Trying to make your team come around to your way of thinking is often a waste of time. Here's what you can do instead.
Most people hate to be told what to do. We're not generally keen on being told we're wrong, either.
Both tendencies, taken together, can add up to usually reasonable folks digging in their heels to hold on to positions that are pretty clearly wrong-headed, just to avoid giving in to the hectoring of others—you've undoubtedly experienced the phenomenon in your own life.
Still, as a business owner, you regularly need to convince skeptical colleagues of your ideas or approach and bring around clients or vendors to your way of seeing things. How can you get people to alter their thinking without putting them on the defensive? Get them to persuade themselves, suggests a fascinating recent post on PsyBlog.
The post cites research that asked people both to sit and passively listen to a persuasive speech arguing for a particular point of view and to give a speech themselves defending a position. The scientists compared how persuaded those that sat and listened were to those who were asked to actively argue for a position they initially didn't believe in.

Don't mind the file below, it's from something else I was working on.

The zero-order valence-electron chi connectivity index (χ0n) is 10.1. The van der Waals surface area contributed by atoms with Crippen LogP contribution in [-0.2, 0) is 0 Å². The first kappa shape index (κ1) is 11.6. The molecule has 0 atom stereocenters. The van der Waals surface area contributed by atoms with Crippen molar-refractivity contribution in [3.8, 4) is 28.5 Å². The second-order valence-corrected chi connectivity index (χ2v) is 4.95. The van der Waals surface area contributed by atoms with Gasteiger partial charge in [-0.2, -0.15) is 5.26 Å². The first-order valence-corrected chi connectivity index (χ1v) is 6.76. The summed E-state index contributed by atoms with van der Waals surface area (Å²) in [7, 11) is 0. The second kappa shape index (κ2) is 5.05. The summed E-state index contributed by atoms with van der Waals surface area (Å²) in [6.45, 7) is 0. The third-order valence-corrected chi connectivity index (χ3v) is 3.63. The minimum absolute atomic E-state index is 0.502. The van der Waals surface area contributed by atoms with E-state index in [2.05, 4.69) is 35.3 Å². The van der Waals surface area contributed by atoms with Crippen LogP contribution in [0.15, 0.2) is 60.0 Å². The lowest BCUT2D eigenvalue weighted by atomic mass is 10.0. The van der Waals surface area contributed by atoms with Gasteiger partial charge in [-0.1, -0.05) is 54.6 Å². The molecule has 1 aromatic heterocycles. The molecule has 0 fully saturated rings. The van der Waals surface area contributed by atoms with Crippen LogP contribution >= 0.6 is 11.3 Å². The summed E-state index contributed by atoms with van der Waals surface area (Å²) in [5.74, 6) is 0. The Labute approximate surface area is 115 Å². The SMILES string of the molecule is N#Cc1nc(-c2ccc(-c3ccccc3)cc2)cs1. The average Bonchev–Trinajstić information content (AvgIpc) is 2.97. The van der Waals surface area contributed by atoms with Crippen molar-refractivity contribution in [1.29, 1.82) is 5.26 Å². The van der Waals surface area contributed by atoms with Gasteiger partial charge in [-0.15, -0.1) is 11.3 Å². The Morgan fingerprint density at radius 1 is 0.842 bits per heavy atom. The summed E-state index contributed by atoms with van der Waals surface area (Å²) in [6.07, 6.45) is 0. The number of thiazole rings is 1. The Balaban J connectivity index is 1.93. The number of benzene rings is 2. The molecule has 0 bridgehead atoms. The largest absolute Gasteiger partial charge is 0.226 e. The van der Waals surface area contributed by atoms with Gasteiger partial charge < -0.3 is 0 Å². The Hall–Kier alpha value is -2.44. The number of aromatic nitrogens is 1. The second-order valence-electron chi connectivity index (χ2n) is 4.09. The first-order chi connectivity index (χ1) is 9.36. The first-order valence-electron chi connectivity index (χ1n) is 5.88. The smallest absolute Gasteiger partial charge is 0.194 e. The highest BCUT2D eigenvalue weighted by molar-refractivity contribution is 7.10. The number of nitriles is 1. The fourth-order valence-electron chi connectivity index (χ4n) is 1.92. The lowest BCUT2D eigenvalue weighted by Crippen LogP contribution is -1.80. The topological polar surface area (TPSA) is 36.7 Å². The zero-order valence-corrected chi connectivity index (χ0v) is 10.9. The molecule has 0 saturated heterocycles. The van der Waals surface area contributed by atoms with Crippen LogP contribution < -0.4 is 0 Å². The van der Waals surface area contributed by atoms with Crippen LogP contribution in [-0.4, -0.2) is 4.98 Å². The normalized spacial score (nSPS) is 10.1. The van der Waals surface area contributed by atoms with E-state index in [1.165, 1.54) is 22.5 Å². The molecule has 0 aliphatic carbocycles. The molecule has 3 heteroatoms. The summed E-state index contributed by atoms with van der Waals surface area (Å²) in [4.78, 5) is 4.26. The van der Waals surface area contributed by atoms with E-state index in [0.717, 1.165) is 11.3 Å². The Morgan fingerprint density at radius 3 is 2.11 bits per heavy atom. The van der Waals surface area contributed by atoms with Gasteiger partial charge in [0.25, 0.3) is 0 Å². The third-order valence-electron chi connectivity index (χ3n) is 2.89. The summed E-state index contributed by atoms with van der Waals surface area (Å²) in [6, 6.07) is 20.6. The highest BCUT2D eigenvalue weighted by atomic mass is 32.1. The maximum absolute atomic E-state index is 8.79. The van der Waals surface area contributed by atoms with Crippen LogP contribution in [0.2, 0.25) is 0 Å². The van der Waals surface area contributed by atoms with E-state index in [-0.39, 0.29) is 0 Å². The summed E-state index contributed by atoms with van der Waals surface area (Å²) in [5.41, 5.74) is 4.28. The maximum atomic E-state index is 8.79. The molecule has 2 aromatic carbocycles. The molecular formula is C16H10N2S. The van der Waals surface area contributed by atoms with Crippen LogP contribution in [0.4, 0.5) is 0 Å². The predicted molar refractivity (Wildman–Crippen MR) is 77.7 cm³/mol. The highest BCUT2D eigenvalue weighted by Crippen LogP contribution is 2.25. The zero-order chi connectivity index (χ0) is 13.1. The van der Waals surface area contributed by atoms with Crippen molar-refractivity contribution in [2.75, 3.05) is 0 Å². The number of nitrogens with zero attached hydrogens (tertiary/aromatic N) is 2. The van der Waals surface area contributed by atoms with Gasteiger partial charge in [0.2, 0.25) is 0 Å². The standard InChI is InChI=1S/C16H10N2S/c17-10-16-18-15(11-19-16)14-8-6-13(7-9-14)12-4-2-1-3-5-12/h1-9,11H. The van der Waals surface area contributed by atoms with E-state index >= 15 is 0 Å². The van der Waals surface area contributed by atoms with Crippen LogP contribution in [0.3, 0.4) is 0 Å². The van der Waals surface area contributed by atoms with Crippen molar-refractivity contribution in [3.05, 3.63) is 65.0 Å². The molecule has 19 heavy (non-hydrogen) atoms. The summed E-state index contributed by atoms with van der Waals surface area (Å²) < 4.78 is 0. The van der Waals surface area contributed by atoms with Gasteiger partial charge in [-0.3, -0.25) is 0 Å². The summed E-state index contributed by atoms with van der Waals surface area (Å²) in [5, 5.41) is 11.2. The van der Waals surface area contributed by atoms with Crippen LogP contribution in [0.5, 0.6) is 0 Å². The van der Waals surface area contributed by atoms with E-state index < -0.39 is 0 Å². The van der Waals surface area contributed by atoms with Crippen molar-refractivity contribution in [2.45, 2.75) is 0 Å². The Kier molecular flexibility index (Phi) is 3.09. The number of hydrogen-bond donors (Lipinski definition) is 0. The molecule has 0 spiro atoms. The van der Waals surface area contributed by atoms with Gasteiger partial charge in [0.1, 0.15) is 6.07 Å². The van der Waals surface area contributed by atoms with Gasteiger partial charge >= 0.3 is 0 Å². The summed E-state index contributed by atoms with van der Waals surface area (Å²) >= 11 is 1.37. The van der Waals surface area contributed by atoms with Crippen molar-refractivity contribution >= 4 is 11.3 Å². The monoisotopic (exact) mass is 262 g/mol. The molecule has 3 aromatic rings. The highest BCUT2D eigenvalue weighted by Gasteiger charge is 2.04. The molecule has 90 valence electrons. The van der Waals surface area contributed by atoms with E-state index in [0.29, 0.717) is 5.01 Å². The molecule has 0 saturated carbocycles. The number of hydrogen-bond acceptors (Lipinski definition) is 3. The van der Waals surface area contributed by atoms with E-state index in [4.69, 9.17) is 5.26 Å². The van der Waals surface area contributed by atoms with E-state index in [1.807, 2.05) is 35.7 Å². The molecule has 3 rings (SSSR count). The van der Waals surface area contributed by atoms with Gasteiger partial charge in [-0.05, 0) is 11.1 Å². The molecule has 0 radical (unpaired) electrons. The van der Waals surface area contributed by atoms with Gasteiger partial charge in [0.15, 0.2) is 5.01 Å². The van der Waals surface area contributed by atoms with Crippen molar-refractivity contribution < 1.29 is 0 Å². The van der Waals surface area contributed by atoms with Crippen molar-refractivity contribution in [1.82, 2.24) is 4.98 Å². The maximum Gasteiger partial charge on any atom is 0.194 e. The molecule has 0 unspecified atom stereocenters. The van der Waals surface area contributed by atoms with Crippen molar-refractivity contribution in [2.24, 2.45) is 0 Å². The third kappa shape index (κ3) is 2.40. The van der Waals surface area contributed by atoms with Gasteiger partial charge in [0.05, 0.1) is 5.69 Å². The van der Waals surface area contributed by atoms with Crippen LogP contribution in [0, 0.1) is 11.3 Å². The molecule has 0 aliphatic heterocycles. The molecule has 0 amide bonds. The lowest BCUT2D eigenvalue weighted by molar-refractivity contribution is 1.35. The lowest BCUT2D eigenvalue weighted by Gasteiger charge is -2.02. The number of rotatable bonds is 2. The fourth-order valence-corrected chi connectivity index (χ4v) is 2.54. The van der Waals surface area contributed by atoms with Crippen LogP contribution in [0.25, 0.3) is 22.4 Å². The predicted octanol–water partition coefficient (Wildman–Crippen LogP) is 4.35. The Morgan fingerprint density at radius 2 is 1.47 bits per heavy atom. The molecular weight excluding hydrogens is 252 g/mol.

PsyBlog summarizes the results: "What emerged was that, on average, people were more convinced by the talk when they gave it themselves than when they merely heard it passively. This suggests that we really are persuaded more strongly when we make the argument ourselves, even if it isn't in line with our own viewpoint." Research into smokers confirms these findings, showing that smokers are more persuaded to quit when asked to deliver an anti-smoking message than when they are subjected to a similar message delivered by others.
So how can entrepreneurs put this insight to use? PsyBlog offers an explanation of the phenomenon, as well as a suggestion:
The explanation seems to be that we are very good at convincing ourselves because we know just what sorts of arguments will sway us. So if you want someone to persuade themselves, you can try asking them to put aside their own attitude for a moment and try getting them to generate their own arguments for the point you want to make.
Whatever the cover story, as long as the person is encouraged to generate their own arguments, it has a chance of changing their mind.
Could exercises that ask your team to generate arguments for the course of action you want to take be a better use of your time than simply lecturing them on your point of view?
JESSICA STILLMAN is a freelance writer based in London with interests in unconventional career paths, generational differences, and the future of work. She has blogged for CBS MoneyWatch, GigaOM, and Brazen Careerist. @EntryLevelRebel